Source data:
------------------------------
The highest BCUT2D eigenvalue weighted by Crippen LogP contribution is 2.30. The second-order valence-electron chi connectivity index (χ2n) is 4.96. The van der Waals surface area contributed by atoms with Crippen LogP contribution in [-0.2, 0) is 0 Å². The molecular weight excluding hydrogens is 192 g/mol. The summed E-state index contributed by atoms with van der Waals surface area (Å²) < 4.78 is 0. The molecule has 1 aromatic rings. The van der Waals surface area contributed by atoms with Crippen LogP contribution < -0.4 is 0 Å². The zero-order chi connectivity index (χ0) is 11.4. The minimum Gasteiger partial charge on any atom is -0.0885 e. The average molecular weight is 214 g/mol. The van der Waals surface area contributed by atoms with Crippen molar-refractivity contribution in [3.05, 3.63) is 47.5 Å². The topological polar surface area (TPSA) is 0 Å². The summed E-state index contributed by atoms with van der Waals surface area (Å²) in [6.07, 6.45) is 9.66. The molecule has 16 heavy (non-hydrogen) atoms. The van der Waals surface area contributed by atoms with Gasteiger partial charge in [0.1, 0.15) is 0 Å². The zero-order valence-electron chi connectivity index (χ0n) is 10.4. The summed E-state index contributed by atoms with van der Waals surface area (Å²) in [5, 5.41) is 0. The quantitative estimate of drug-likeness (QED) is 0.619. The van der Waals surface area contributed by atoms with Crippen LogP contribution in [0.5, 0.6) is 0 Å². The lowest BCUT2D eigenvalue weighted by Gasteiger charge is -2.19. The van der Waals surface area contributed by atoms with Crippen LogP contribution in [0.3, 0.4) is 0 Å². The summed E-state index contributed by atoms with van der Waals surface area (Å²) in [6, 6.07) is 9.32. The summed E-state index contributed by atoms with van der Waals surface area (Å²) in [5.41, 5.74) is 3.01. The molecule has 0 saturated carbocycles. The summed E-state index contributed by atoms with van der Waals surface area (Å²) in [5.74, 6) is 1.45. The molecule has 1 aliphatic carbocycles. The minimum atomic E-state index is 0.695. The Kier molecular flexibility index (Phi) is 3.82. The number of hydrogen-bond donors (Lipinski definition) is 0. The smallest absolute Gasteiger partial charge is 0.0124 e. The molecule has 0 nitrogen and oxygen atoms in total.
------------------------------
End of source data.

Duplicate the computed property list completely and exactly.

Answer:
The highest BCUT2D eigenvalue weighted by Crippen LogP contribution is 2.30. The second-order valence-electron chi connectivity index (χ2n) is 4.96. The van der Waals surface area contributed by atoms with Crippen LogP contribution in [-0.2, 0) is 0 Å². The molecular weight excluding hydrogens is 192 g/mol. The summed E-state index contributed by atoms with van der Waals surface area (Å²) < 4.78 is 0. The molecule has 1 aromatic rings. The van der Waals surface area contributed by atoms with Crippen LogP contribution < -0.4 is 0 Å². The zero-order chi connectivity index (χ0) is 11.4. The minimum Gasteiger partial charge on any atom is -0.0885 e. The average molecular weight is 214 g/mol. The van der Waals surface area contributed by atoms with Crippen molar-refractivity contribution in [3.05, 3.63) is 47.5 Å². The topological polar surface area (TPSA) is 0 Å². The summed E-state index contributed by atoms with van der Waals surface area (Å²) in [6.07, 6.45) is 9.66. The molecule has 16 heavy (non-hydrogen) atoms. The van der Waals surface area contributed by atoms with Gasteiger partial charge in [0.1, 0.15) is 0 Å². The zero-order valence-electron chi connectivity index (χ0n) is 10.4. The summed E-state index contributed by atoms with van der Waals surface area (Å²) in [5, 5.41) is 0. The quantitative estimate of drug-likeness (QED) is 0.619. The van der Waals surface area contributed by atoms with Crippen LogP contribution in [0.5, 0.6) is 0 Å². The lowest BCUT2D eigenvalue weighted by Gasteiger charge is -2.19. The van der Waals surface area contributed by atoms with Crippen LogP contribution in [0.3, 0.4) is 0 Å². The summed E-state index contributed by atoms with van der Waals surface area (Å²) in [6, 6.07) is 9.32. The summed E-state index contributed by atoms with van der Waals surface area (Å²) in [5.41, 5.74) is 3.01. The molecule has 0 saturated carbocycles. The summed E-state index contributed by atoms with van der Waals surface area (Å²) in [5.74, 6) is 1.45. The molecule has 1 aliphatic carbocycles. The minimum atomic E-state index is 0.695. The Kier molecular flexibility index (Phi) is 3.82. The number of hydrogen-bond donors (Lipinski definition) is 0. The smallest absolute Gasteiger partial charge is 0.0124 e. The molecule has 0 nitrogen and oxygen atoms in total.